Disclaimer: I have not been to the Loaf this season even once, so I don't have a first-hand handle on current conditions except by inference from the situation at nearby Saddleback. Also not a Sugarloaf "regular"; I generally ski there 2 or 3 times a year.
The Timberline lift buys you a few (two or three?) hundred feet of vertical vs. the top of the Skyline (formerly Spillway) lift. Timberline is a slow lift with a very flat pitch. The terrain underneath the lift is forgettable. True, it is the only lift-serviced way to the "top" (not really quite the summit) and to the front face above the Spillway Crosscut catwalk. These steeps (e.g., White Nitro Extension) can be fun. The snowfields can also be fun when conditions are just right, which they are very rarely in my experience. The reality generally does not match the hype, IMHO. The extra time you spend getting to the Timberline lift and then riding it is not worth the limited skiing you get out of it except once or twice in a day just for the experience of being way up at the tippy top. It is especially nice on a sunny April day when you can stand around long enough really to appreciate the view before getting frostbite. It is possible to hike up there from the top of Skyline if the lift is not running; I've done it. Not too bad.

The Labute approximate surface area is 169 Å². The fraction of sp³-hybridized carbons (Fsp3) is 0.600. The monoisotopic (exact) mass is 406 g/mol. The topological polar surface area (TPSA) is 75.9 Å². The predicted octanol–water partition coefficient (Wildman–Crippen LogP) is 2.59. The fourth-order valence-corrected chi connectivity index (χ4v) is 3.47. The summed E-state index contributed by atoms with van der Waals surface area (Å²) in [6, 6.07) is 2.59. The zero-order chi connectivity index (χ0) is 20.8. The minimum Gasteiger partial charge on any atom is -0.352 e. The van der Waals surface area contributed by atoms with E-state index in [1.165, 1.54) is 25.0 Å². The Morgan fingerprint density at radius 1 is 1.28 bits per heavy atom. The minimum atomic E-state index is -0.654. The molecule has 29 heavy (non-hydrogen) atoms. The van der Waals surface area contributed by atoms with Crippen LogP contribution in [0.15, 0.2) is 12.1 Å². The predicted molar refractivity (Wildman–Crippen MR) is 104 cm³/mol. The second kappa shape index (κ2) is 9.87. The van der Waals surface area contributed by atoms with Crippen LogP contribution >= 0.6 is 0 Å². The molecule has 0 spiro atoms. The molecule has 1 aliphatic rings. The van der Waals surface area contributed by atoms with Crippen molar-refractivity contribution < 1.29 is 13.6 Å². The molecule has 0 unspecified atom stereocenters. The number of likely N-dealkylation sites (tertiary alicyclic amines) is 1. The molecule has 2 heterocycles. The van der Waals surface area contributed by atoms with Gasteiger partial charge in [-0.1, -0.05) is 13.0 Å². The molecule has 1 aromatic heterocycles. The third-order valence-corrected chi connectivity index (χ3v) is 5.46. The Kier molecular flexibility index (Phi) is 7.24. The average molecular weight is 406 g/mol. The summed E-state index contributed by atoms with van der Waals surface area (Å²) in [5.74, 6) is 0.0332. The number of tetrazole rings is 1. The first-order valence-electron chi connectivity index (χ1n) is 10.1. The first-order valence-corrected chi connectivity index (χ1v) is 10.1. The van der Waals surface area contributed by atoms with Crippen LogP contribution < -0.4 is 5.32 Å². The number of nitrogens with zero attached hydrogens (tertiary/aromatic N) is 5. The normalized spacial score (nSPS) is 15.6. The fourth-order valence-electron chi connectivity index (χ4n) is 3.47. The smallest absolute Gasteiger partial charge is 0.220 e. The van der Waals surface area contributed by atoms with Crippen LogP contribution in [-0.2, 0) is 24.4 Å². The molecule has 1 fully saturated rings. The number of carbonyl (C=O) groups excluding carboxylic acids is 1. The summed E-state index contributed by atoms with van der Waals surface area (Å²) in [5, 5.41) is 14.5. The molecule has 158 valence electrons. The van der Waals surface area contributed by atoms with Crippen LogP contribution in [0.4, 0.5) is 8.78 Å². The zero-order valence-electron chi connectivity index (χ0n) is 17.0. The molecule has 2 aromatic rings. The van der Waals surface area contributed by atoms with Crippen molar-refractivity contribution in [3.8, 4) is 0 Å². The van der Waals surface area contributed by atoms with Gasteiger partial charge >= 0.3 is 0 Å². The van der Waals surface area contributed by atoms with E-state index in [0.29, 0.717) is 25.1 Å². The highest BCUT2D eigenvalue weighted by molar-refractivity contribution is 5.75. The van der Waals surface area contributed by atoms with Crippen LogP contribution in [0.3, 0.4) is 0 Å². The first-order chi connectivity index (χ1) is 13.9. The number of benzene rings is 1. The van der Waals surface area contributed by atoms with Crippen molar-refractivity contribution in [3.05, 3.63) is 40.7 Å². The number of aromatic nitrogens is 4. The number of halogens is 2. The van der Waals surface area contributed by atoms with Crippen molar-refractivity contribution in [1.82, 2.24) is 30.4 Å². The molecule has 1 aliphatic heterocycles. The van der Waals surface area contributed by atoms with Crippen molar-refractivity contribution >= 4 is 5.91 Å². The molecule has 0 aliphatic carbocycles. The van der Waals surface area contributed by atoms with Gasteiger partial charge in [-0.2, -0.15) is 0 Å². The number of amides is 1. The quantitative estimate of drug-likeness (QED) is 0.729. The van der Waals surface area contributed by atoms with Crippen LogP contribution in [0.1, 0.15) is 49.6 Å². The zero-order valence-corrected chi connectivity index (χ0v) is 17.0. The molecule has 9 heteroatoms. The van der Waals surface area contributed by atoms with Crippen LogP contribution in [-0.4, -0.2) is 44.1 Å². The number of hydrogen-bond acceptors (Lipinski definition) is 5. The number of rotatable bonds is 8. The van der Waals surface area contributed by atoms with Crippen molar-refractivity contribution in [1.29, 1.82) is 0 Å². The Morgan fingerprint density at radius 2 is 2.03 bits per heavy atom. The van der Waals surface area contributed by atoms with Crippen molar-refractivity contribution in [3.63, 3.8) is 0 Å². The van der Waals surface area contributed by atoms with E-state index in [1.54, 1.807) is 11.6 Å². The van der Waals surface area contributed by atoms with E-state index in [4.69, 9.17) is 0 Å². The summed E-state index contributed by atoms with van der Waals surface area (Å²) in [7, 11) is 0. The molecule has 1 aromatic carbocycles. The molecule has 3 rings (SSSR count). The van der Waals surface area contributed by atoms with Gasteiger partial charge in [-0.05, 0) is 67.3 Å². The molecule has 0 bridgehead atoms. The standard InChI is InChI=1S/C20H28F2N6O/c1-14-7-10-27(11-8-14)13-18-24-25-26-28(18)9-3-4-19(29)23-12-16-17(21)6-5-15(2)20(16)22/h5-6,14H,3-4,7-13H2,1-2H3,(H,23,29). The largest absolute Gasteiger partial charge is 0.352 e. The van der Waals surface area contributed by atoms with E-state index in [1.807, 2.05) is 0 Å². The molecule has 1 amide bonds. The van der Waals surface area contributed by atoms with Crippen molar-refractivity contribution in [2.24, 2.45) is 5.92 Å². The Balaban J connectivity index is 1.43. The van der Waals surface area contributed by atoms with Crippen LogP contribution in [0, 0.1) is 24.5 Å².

The meat of the advanced cut-run skiing at the Loaf is served by the Superquad, King Pine (RIP) and (especially) the Skyline lifts. Generally on an ideal spring day you pretty much spend your time lapping King Pine and Skyline. (The run-out to the base of the Superquad can get slow on a warm day.) In really good late-season conditions (corned-up bumps) it's pretty heavenly to just ski Winter's Way (my favorite) and the six or eight other trails easily accessible from Skyline over and over. There is more skiing there than the trail map suggests.
As for comparisons to the northern Vermont areas you mention, I'd say it's comparable in size and challenge. Different in character from Smuggs and (especially) MRG, in that Sugarloaf is more open, with more groomers and fewer really narrow winding runs. Sugarloaf is more of a straight-up cone than Jay, with almost all the runs following a consistent fall-line. It's more like Stowe than any of the areas you mention. If you want a Mad River-like experience, Saddleback is a better choice than the Loaf.
All that said, the mountain will be running with only two of its four lifts serving significant terrain operating. So I would tend to stay away except on weekdays, notably during Reggae Fest next weekend. On Monday / Tuesday you should be fine, given a favorable weather forecast. (I haven't checked.)